Adjusting to this way of working seems to be a big shift for Hollenshead, who's trying to apply lessons learned at a high-profile, IP-rich studio to the business of one of that studio's contractors now stepping up to bat on its own original games. A common part of Gamasutra interviews is the ritual sharing of advice for other game devs, but when Hollenshead is put on the spot, he struggles to see how much of what he learned at id might be useful to indie devs like Nerve.
Hollenshead representing id at QuakeCon '07 (image courtesy of Pam Nesiac)
"At id we had plenty of financial resources; if anything we were just constrained from a human capital standpoint.But there was always the opportunity to just find somebody to contract with," he says. "Whereas with Nerve, there's really no backstop. The buck stops with us. If we can't do it here internally, then it's maybe something we just have to pass up. Or we have to figure out how to avoid it; one thing I learned from Carmack is that if you can't solve a problem elegantly, the best thing to do is dodge it completely. So I keep that in mind."
For devs in similar situations, he suggests that while contract work can be a bit of a treadmill with handcuffs, it's a valuable means of keeping the lights on as you try and nurture your own original projects.
"The strategy is foundationally pay the bills with the contract work, and then whe're going to swing for the fences, we're going to hope we score some singles and maybe a home run with some of the internal IP," Hollenshead explains. "For Burnstar, our plan is we're going to start off with the Switch, but if the game resonates onySwitch, then we fully plan to continue to develop additional SKUs and expand the universe. So that to me is, that's a strategy I'm going to carry forward from id to Nerve, on any brand that comes up internally. And then you manage your brands like your children, like your crown jewels. Those are the properties that the company owns, and you just try to make sure that everything about them you do with the top level of quality."
Like many indies, Hollenshead says he's having to learn to deal with a new problem: discoverability (or the lack thereof) of new games in a marketplace that's chock-a-block with games at a wide variety of prices.
"That has been a big challenge at Nerve. At id, there was always the brands: Doom, Wolfenstein, Quake, John Carmack, those are huge safety nets that we don't have here," says Hollenshead. "Our strategy is really media outreach and evangelism."
That's been the driving force of the studio's efforts to promote Burnstar's Switch debut, but fellow devs know that Nintendo's latest console has seen d deluge of games arriving on its storefront this year.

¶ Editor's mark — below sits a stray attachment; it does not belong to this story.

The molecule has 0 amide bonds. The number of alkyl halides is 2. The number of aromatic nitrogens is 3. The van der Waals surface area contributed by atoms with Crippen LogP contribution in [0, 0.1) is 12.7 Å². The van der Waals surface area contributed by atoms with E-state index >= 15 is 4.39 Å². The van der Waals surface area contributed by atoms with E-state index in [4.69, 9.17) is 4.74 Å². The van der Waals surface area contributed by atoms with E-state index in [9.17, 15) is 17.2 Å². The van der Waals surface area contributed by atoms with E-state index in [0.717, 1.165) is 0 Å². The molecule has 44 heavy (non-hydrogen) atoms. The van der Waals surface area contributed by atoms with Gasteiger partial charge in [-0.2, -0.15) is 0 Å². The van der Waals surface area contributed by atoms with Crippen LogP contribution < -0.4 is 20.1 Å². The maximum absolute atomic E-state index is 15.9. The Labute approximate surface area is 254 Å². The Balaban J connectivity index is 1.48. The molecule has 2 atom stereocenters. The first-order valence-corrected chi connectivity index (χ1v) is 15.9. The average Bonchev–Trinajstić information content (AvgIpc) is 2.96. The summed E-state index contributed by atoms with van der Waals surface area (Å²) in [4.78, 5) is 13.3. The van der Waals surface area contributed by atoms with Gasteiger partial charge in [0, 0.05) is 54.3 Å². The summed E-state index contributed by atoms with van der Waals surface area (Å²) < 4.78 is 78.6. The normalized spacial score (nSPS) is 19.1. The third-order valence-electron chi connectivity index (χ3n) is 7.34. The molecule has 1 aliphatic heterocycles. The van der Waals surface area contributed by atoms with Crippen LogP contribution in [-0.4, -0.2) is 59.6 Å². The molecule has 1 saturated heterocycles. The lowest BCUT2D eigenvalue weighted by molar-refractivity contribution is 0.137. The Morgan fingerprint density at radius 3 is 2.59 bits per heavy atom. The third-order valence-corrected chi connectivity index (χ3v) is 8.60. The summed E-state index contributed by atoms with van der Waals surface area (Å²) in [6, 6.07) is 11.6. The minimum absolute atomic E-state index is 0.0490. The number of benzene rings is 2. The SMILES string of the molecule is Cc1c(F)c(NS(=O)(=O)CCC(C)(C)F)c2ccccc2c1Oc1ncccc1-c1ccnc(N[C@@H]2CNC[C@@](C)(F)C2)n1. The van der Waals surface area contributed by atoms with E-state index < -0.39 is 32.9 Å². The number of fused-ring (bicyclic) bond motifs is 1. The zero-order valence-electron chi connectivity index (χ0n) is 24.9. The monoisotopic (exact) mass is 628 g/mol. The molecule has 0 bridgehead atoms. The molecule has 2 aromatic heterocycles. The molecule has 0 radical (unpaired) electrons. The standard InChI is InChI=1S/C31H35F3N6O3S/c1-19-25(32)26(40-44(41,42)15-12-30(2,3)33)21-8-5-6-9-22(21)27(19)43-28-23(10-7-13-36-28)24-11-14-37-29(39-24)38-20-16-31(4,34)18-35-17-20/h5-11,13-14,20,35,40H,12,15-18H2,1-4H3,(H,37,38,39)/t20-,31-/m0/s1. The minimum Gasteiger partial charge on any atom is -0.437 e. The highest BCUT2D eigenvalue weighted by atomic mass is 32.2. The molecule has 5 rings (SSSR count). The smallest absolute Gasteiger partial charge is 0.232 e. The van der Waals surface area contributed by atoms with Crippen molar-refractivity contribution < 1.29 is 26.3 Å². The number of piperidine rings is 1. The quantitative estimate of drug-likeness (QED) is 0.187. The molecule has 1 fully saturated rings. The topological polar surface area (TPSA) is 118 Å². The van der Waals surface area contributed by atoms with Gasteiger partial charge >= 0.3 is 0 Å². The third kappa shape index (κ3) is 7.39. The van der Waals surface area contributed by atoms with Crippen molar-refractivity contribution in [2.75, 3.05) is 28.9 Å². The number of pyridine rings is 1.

"I'd like to see Nintendo maybe take some hints from some of the stuff that Valve was doing in terms of really getting behind non-Valve titles for Steam."
It's a sign of the Switch's remarkable popularity, and a boon for many devs (especially those who got in early), but at this point it means Nerve faces something of an uphill battle in order to stand out on a digital storefront that Nintendo itself says should ideally see 20-30 new indie games per week.
"For us, I would like to see a little more effort from Nintendo into what's coming soon, and promotion of those sorts of things," Hollenshead says. He's excited about how well the company and its new console seem to be doing, but wishes Nintendo would do a better job of promoting indie games as clearly as it promotes its own products.
"I'd like to see Nintendo maybe take some hints from some of the stuff that Valve was doing in terms of really getting behind non-Valve titles for Steam," he continues. "I'd love to see Nintendo step up and offer some co-marketing, and...if they find your title interesting, I'd love to see them take a more proactive approach in helping you promote it."
By now Burnstar has been out on Switch for a few days, but when we spoke Hollenshead said the team had high hopes but modest sales expectations. The real focus, he said, is always on making sure everyone has work to do and that all of it (both contracts and original projects) is done well. The future of Burnstar depends on whether or not it can find an audience in 2018.
"While we're not necessarily shooting for the moon with huge brands and big marketing campaigns, I still think there's something to be said for starting small and trying to catch the right wave," Hollenshead concludes. "It is sort of scratch and claw for every inch of ground. But when you have success, when you gain traction, you can really feel it and notice it. So in that sense, the effort pays off."